A report released by the United Nations Children’s Fund (UNICEF) on Monday revealed that attacks and abductions of Nigerian schoolchildren have been on the rise since the kidnapping of 260 schoolgirls from Government Secondary School, Chibok, Borno State, in the North East, 10 years ago.

It noted with regret that only 37 per cent of schools across 10 states so far have early warning systems in place to identify threats of such attacks in schools.

Presenting the report titled “Minimum Standards for Safe Schools (MSSS) Monitoring Report” at the United Nations House, Abuja, UNICEF Nigeria’s Chief of Education, Saadhna Panday-Soobrayan, noted that the journey towards ensuring every Nigerian child can learn in a safe environment is far from over.

The report read in part, “In the last 10 years, conflict-related violence has led to more than 1,680 children abducted while at school and elsewhere; 180 children killed due to attacks on schools; an estimated 60 school staff kidnapped and 14 killed, and more than 70 attacks on schools, according to verified reports by the United Nations.”

It also observed that 90 of the abducted schoolgirls are still in captivity while the country is still recovering from another abduction of schoolchildren in Kaduna State in March of this year.

Drawing from the findings of the report, UNICEF recommended that authorities at all levels intensify efforts to protect the country’s most vulnerable population—its children.

Speaking at the event, which was organised to commemorate the 10th anniversary of the Chibok abductions, UNICEF Representative in Nigeria, Ms. Cristian Munduate, said, “The kidnapping of the Chibok girls was a wake-up call to the severe risks our children face in their pursuit of education.

“Today, reflecting on this tragedy and other recent abductions, it is evident that our efforts to safeguard our children’s futures must be amplified. Given these alarming statistics, we must address not only the symptoms but also the root causes of this crisis. Education is a fundamental right and a crucial pathway out of poverty. Yet, for too many Nigerian children, it remains an unattainable dream.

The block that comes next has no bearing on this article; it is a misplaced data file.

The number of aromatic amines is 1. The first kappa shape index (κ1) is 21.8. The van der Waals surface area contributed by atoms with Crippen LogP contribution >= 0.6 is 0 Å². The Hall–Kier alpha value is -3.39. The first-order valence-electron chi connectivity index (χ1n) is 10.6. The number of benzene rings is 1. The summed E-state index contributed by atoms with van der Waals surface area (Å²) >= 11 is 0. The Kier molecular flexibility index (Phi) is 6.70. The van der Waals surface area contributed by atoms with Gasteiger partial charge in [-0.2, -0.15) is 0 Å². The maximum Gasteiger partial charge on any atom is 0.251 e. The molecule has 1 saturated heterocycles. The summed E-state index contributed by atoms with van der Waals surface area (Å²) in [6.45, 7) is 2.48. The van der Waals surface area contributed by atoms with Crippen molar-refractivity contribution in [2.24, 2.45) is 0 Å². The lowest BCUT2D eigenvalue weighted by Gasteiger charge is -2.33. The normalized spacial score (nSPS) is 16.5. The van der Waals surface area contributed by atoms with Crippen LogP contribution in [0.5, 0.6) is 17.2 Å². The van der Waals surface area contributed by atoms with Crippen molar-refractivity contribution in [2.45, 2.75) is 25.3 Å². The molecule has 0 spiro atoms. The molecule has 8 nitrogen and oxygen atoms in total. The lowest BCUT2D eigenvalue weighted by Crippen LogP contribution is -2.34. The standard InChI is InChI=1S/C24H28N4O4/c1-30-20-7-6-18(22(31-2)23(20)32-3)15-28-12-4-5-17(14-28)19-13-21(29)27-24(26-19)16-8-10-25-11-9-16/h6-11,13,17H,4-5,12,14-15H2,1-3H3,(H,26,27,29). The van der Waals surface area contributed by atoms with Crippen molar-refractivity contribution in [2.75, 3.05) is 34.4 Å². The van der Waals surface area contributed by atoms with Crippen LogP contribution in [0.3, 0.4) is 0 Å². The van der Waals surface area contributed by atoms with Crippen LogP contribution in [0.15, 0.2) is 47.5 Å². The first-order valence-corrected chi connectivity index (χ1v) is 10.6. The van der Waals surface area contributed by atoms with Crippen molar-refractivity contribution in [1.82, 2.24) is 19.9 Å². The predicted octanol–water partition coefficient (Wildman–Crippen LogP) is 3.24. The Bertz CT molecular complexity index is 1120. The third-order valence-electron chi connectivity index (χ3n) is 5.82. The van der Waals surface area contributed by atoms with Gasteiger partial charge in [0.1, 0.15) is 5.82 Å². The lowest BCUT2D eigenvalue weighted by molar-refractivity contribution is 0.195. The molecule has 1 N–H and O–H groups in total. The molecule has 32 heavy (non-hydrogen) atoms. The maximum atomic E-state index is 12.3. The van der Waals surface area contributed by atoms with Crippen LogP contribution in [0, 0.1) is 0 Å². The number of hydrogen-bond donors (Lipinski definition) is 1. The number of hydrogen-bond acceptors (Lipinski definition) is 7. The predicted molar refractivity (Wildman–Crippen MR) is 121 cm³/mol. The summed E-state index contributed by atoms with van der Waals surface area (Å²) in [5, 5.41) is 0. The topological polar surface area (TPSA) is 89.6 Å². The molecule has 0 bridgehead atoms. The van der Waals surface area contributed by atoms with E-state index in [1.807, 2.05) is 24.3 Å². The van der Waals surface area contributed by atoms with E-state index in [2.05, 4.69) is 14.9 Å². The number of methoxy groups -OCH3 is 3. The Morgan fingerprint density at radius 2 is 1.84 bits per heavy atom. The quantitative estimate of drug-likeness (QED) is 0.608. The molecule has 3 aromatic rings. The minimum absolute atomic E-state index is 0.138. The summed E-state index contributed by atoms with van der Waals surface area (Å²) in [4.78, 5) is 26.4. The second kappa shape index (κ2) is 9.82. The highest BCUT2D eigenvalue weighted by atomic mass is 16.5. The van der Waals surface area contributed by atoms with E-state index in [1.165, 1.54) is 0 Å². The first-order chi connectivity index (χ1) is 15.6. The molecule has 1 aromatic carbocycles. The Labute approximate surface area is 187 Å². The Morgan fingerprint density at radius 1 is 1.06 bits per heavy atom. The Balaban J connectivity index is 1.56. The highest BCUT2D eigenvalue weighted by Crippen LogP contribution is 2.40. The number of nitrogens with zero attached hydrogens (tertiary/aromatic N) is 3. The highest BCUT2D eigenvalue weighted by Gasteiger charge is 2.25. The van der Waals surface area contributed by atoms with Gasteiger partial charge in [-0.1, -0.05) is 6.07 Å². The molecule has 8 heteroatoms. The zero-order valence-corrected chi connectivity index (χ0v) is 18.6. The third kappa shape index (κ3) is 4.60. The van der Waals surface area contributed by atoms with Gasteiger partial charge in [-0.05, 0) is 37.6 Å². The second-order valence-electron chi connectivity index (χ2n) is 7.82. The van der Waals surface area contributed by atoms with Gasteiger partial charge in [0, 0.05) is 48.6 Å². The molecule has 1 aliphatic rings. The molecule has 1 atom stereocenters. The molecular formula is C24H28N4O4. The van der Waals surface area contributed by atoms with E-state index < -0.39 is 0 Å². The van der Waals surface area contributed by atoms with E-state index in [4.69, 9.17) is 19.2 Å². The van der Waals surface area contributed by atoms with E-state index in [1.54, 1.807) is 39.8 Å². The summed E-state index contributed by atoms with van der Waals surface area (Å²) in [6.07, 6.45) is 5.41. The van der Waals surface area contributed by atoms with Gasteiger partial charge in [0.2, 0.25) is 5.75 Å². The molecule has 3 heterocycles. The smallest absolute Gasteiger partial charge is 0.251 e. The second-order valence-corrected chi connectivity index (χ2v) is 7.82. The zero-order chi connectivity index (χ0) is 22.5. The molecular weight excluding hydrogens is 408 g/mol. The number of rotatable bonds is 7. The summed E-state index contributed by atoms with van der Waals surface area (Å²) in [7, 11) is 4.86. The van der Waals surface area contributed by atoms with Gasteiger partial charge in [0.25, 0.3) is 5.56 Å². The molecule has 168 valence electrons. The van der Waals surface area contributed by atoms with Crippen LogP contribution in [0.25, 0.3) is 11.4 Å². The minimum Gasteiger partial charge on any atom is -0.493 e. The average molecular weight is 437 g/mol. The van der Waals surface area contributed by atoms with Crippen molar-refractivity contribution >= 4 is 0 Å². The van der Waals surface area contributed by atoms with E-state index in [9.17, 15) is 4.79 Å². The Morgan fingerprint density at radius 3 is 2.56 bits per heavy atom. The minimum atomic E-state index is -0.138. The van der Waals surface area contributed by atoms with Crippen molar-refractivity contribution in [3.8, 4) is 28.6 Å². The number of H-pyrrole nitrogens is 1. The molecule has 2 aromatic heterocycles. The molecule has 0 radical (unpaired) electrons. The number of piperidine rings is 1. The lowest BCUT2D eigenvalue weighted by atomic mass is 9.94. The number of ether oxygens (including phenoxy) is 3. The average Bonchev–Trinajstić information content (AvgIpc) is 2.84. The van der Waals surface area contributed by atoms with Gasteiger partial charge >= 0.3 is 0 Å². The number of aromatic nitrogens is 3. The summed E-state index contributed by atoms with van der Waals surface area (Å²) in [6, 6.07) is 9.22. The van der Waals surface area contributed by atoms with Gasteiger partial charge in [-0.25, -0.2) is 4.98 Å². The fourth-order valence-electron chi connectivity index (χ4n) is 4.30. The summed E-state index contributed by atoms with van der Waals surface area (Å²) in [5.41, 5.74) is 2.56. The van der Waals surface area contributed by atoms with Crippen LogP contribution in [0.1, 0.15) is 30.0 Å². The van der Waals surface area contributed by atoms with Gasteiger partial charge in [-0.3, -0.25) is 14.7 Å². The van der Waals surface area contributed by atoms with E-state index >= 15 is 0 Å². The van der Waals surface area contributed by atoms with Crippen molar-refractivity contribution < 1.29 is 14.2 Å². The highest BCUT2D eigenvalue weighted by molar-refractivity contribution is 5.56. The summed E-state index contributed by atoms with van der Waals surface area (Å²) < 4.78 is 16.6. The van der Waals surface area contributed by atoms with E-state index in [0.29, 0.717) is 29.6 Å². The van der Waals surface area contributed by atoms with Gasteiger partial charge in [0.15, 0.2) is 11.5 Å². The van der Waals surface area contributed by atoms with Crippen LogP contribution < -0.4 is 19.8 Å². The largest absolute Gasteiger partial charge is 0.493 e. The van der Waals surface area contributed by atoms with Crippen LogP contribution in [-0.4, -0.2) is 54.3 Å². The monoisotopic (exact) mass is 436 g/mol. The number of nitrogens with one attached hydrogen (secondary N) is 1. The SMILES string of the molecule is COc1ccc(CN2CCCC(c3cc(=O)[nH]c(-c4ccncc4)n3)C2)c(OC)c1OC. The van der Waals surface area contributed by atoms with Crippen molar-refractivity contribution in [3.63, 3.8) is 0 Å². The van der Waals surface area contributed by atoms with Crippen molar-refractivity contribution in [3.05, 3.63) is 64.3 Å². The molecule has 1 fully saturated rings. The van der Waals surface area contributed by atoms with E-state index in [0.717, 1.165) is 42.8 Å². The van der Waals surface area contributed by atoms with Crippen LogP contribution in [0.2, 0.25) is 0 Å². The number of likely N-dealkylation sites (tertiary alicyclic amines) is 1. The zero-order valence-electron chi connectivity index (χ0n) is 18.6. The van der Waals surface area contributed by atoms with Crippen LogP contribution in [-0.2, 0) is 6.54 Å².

The monitoring report analysed six result areas, namely: strong school system, violence against children, natural hazards, conflict, everyday hazards, and safe school infrastructure, and uncovered significant disparities.

It found that in the implementation of safe school standards across Nigerian states, Borno State, with a 70 per cent fulfilment of the standards, exemplifies a strong commitment to child safety amidst adversity.

Yobe State also demonstrated promising progress. In contrast, Kaduna and Sokoto states lag significantly, with fulfilment rates at just 25 per cent and 26 per cent, respectively.

In addition to the findings on early warning systems and conflict, the report revealed that “while schools perform relatively well in terms of training school-based management committees on safety and responding to children’s well-being concerns, only 14 per cent of the participating schools across the 10 assessed states have functioning, safe, accessible infrastructure, and just 36 per cent have school staff trained on natural hazards.”

This analysis came to light on the heels of disturbing reports of violence affecting schools, with brazen abductions of students on the rise.

It also noted that “the threat of abduction of students is severely affecting children’s learning. As of 2021, over one million children were afraid to return to school, and in 2020, around 11,500 schools were closed due to attacks, according to Policy Weekly by Nextier.”

April 15, 2024

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